10 Most Common Poisonous Plants for Dogs

Posted on October 15, 2018

Perhaps you are planning a new garden, office space, or retail environment and are just trying to make your daily environment safer for your dog. Either way, it is important to know what common poisonous plants for dogs in your region might be dangerous for pets if accidentally ingested. There are many plants that have adverse side effects for animals, and being able to identify what you see while out and about will make your daily routine safer for both your own pup as well as your four-legged neighbors.

Most pet owners are aware of some of the more common poisonous plants for dogs that pose a threat, such as fruit trees like apple and apricot, whose leaves and seeds contain cyanide, and Deadly Nightshade that broadcasts itself in its name—as do the more animal-specific Wolfsbane and Dogbane. However, there are many common plants that have side effects which dog owners may not be aware.  Toxicity reactions in pets can range from mild to severe and include oral irritation, vomiting or diarrhea, heart issues, organ failure, or even mood alterations—for example, the Hosta plant, which when eaten can cause depression in dogs. Any time your pet is showing unusual symptoms or behavior, you should seek a veterinarian’s advice immediately, but being able to identify what plants or flowers your pets have been exposed to can expedite treatment and recovery.

It is important to research the plants you are choosing for your project, pay specific attention to what plants are most common to your region, and how to identify the major ones so as to be aware of them growing in area parks and trails, as well as your neighbors’ gardens. For a deeper dive, the ASPCA and the Humane Society both have thorough lists of plants that are toxic or life-threatening to dogs and cats, as well as non-toxic plants that might still cause adverse health effects in your animals, as it’s not uncommon for plant material that is non-toxic to still cause gastrointestinal upset for animals.

Here are 10 of the most common poisonous plants for dogs that you should be aware of while implementing plants into your space.

10 Common Poisonous Plants for Dogs

1. Azalea

Picture of pink azaleas which are a poisonous plant for dogs.


Most common in the Southeast and Mid-Atlantic region, the Azalea is a familiar flowering bush that blooms in the spring with vibrant fuchsia and purple blossoms. A member of the same family as rhododendrons, the azalea is highly toxic to dogs if they ingest even a few leaves. The symptoms including vomiting, diarrhea, and excessive drooling. In severe cases and if left without medical treatment, ingestion of the Azalea plant can lead to coma and possibly death.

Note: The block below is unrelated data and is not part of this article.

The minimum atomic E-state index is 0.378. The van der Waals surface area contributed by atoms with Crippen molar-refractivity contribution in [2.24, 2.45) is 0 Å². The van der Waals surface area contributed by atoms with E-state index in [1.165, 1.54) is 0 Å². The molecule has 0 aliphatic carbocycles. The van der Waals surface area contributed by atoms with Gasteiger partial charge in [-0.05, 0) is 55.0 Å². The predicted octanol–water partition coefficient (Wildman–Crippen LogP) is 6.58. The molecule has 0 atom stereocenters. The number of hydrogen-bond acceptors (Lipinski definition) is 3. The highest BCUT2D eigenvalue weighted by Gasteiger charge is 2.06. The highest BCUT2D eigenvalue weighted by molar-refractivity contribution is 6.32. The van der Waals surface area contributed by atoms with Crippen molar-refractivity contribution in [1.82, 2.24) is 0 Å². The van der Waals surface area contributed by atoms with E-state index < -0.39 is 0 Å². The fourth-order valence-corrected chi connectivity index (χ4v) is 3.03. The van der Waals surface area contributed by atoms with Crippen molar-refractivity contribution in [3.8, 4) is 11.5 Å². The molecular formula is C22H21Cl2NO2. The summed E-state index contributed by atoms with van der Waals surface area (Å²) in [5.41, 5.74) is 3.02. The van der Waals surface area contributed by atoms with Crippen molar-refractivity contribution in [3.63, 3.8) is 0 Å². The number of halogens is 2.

2. Dieffenbachia

Picture of dieffenbachia which are a poisonous plant for dogs

Plant Care Today

A popular household or potted plant due to its tropical nature, Dieffenbachia has long flat leaves, alternating on a straight stem, with a central white pattern of spots and flecks. Members of its family are often commonly known as Dumbcane or Mother-in-law’s tongue as well. When eaten by dogs, the leaves can cause oral irritation, difficulty swallowing, nausea and vomiting, and a burning sensation in the mouth.

3. Oleander

Picture of pink oleanders which are a poisonous plant for dogs.


A popular ornamental shrub due to its versatile nature in a wide range of growing conditions, Oleander is already well known for its toxicity to not just animals but people as well. The shrub features medium-sized five-petal blooms in hues that range from white and pale pink to deep fuchsia. A part of the Apocynaceae family (aptly also referred to as the dogbane family), it is highly toxic to dogs, causing muscle tremors, vomiting and bloody diarrhea, slowing to the heart rate, abdominal pain, and possibly even death.

4. Autumn Crocus

Picture of purple Autumn Crocus which are a poisonous plant for dogs


While spring crocus plants can cause some gastrointestinal upset for dogs, it is the somewhat less common fall blooming Autumn Crocus that contain colchicine, a highly toxic alkaloid that can lead to severe health issues. Symptoms from ingestion include bloody vomiting, diarrhea, shock, liver and kidney damage, respiratory failure, seizures, and even death. Like many bulb plants, including the Daffodil and Tulip, while the entire plant is toxic, the highest toxicity is in the bulb.